reclaim our traditional territory in the Gila region. We are seeing more and more Nde and ancestral Nde move back to the area from places like Oklahoma and California, having been forcibly removed through federal policies of relocation. With a growing presence of Nde peoples, we are also experiencing some backlash in our own territory, in part because we are shifting the narrative with Indigenous history, culture, and language.

While we continue to amplify Apache connections to the Gila, we are also on the frontlines organizing around issues that negatively impact this pristine and sacred country. The last stand we took was stopping the damming of the Gila River and the flyovers of the U.S. Air Force, which uses the Gila landscape as training grounds for the military. I want to encourage our
allies and friends to continue opposing these flyovers, because this territory is asking us to protect it in an effort to achieve balance. I told people in the community, we tried a long time ago to step up and protect this country. We’re still here, we’re still fighting. Now it’s your turn. You need to step in and help if you really value this country. As Nde, we want a seat at the table, and hope that the modern land managers—the Bureau of Land Management and U.S. Forest Service—allow us this opportunity to get involved with the planning and decision-making.

Some believe that this country holds a great power for us. It’s been broken; it’s been severed. What we are trying to do is remake that connection.

As Indigenous people, we know what this land was like before it was colonized by settlers. There were no roads or electric lines. It was a complete wilderness. And as we lived in this space, the perception of what is now wilderness had, and continues to have, a different meaning. Today, wilderness is seen as a place where humans do not belong. If you call it the Gila Wilderness, it should be managed in such a way—as an interactive wilderness that will help teach people. Not as a park for rich travelers and the creation of man-made structures because they are losing sight of what is really there.

How my ancestors lived was through expressing their connections to the world and the Creator. They flourished through our songs and dances, and through honoring the plants, the animals, everything that gave them sustenance. That is true freedom. One of the reasons we were so threatening to American society is that we know the difference between the reality of freedom and the illusion of freedom. As Native people, we had true freedom. That lifestyle is embodied into who we are. Today everyone is into titles—wanting to be an architect, doctor, or some other profession. This is good, but as Apache we think of how we can be the best Apache person we can be. And that requires following the standards and protocols set by our ancestors: how they lived and survived, their knowledge of medicines, food, and everything that makes us Apache.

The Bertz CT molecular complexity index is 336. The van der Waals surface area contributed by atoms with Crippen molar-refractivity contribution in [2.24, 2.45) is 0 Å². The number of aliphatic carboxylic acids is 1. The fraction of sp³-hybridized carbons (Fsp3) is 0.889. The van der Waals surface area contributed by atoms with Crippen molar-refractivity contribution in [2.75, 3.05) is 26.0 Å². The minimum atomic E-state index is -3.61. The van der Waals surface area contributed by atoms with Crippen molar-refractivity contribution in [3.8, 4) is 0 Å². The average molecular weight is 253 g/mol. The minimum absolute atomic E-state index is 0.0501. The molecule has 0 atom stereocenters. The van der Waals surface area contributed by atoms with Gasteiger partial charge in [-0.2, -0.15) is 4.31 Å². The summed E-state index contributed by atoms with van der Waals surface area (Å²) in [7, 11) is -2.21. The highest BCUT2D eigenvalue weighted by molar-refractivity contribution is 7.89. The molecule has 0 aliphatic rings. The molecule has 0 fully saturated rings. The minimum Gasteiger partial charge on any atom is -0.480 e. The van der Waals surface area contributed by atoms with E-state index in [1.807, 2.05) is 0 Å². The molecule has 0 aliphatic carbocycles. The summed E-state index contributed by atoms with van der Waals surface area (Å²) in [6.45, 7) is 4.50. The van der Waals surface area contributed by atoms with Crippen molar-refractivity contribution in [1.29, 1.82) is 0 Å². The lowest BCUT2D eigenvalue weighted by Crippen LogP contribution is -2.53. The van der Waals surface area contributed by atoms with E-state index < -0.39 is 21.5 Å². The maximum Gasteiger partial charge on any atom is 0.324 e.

I run a horse-riding business throughout the Gila, and though I consider the horse to be one of the most destructive animals to the landscape, I make sure to have as little impact as possible. On my trips, we move daily. We do not stay in one spot for too long. If I come across an area where there is very little water, I work with my horses so they can tolerate the dryness. I’ll leave the water for the animals—the birds, elk, and deer. But even that pales compared to what our ancestors did, who set the highest standards of living. We have to work toward those standards because they really are strong.

The value of the wilderness is not just visual. To us, it wasn’t just, Oh, beautiful mountains. Nice river. It was nourishment, life. In modern America, it’s perceived as, Why are you saving that land? Well, it’s pretty and I can drive through it. Maybe we could camp there for a night. But you ask an Apache, and they say, We used to eat that over there. We slept in this country. We traveled here because we knew there was water. It’s a whole different connection that goes much deeper than just aesthetics, than what America seems to be clamoring for.

As we have told people, even though we may have lost physical possession of this country, we still retain one hundred percent of the spiritual ownership of this land. No matter how many monuments you build, and how many beautiful homes, you are never going to have the beauty of the land itself. It does not need improvement. As Creator gave it to us, it is in its perfect form. We need to take care of it. This is Apache Land. Nde Benah.

Joe Saenz serves as a council member for the Chiricahua Apache Nation, and he owns and operates Wolfhorse Outfitters. On the treks he leads through the Northern Stronghold, he shares traditional methods of connecting to the land.

Alastair Lee Bitsóí (Diné) is from the Navajo Nation community of Naschitti, below the Chooshgai Mountains on the New Mexico–Arizona state line. He has been an award-winning news reporter for The Navajo Times and The Salt Lake Tribune. He also formerly served as communications director for the Indigenous-led land conservation nonprofit, Utah Diné Bikéyah, which advocates for Bears Ears National Monument. He freelances as a storyteller, writer, and journalist.